Monday, April 13, 2020

Parasite: A Complex Comedy That Will Leave You Spellbound at the End

Movie Review: Parasite (2019)
Version: Hulu

What can I say about the multiple-award winning Parasite but WOW! It's a complex drama-comedy that works on so many levels that it leaves you spellbound at the end, forcing you to dwell on it for days. Be prepared to savor it once you've seen it.

Now I understand why it won so many awards.

Parasite is a South Korean film about a poor family that lucks into a job tutoring a rich family's daughter for her university English classes. Once son Ki Woo (Woo-sik Choi) has secured his position inside the wealthy Park family's home, he maneuvers a job for his sister Ki Jung (So-dam Park) to act as an art psychologist for the Park's misunderstood son Da Song (Hyun-jun Jung). She arranges for the firing of the Park's private driver and to recommend another driver, who is her father Ki Taek (Kang-ho Song). And he manipulates the firing of the long-time Park housekeeper (Jeong-eun Lee as Moon Gwang), recommending his wife Chung Sook (Hye-jin Jang). All their lives, the Kim family has gotten along by scheming and cheating and this is their ultimate con.

Nothing could be a greater contrast between the lives of the Kims and the Parks. The Kims live in a squalid half-basement apartment in a dead-end urban industrial ghetto. The Parks live in a luxurious modern gated home with gardens and lawns on multiple levels including a full basement just for storing all their food. The Park kitchen is fully stocked -- the Kim's kitchen is lucky to have food. We discover later there is even a secret compartment where the previous housekeeper has kept her husband living! And that's when everything starts going wrong for the Kims.

Milking the Park's lifestyle for their own benefit becomes part of the motiff of Parasite. The Kims are very careful about it, taking advantage of their situation without taking over-advantage of it. But they realize discovery would end in their ouster. So they benefit without really rising above it. Finally, however, the Parks take off for a long camping weekend for Da Song's birthday and the Kims decide to camp out as a family in the Park's home. And former housekeeper Moon Gwang returns to rescue her husband locked in the secret room in the basement, igniting a desperate war with the Kims.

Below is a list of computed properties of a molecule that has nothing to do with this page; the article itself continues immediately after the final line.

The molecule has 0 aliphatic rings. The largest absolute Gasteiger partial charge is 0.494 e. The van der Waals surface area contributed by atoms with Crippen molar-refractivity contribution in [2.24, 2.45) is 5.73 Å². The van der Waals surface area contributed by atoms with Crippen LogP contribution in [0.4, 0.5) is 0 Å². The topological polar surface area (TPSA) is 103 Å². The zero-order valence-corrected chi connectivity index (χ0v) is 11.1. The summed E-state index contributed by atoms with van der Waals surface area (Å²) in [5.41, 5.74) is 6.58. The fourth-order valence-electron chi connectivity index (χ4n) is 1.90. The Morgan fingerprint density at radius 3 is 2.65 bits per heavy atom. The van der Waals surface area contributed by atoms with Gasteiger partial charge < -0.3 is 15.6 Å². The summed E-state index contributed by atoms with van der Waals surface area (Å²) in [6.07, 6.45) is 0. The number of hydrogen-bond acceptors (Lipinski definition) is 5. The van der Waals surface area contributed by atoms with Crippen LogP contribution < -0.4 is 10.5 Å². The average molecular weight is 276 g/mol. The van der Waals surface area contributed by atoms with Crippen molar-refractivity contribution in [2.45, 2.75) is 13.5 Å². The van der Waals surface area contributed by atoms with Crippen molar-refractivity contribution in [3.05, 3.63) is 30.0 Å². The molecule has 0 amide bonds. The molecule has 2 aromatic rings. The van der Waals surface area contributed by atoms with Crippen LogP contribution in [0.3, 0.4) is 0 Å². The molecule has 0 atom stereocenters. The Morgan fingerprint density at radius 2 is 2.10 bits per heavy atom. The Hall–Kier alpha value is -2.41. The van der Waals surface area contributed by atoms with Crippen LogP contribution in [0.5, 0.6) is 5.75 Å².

There is a lot of humor in this film, much of it surrounding the the Kims' dismissive attitudes about the fortunes of others, including the ironic seclusion of the wealthy Parks in their well-guarded tower and then the misfortune of the former housekeeper and her husband at their mercy while they themselves are at their own mercy of discovery. It all comes to a comedic head as the Park family returns early from the camping trip and the two misanthrope families scurry not to be discovered leaving a mess in the house.

The biggest surprise is the ending sequence. I won't spoil it here, but suffice it to say, you won't see it coming and it certainly ties up all the loose ends! Believe me when I say, stay for end if you're tempted to bail early.

This film isn't without its flaws. Its impossible plot points, it's ridiculous ploys. But if you let them pass to enjoy the quirky characters and amazing setting, and frankly the funny script, I think you will agree that Parasite is a pretty good film and maybe all those awards were spot on.

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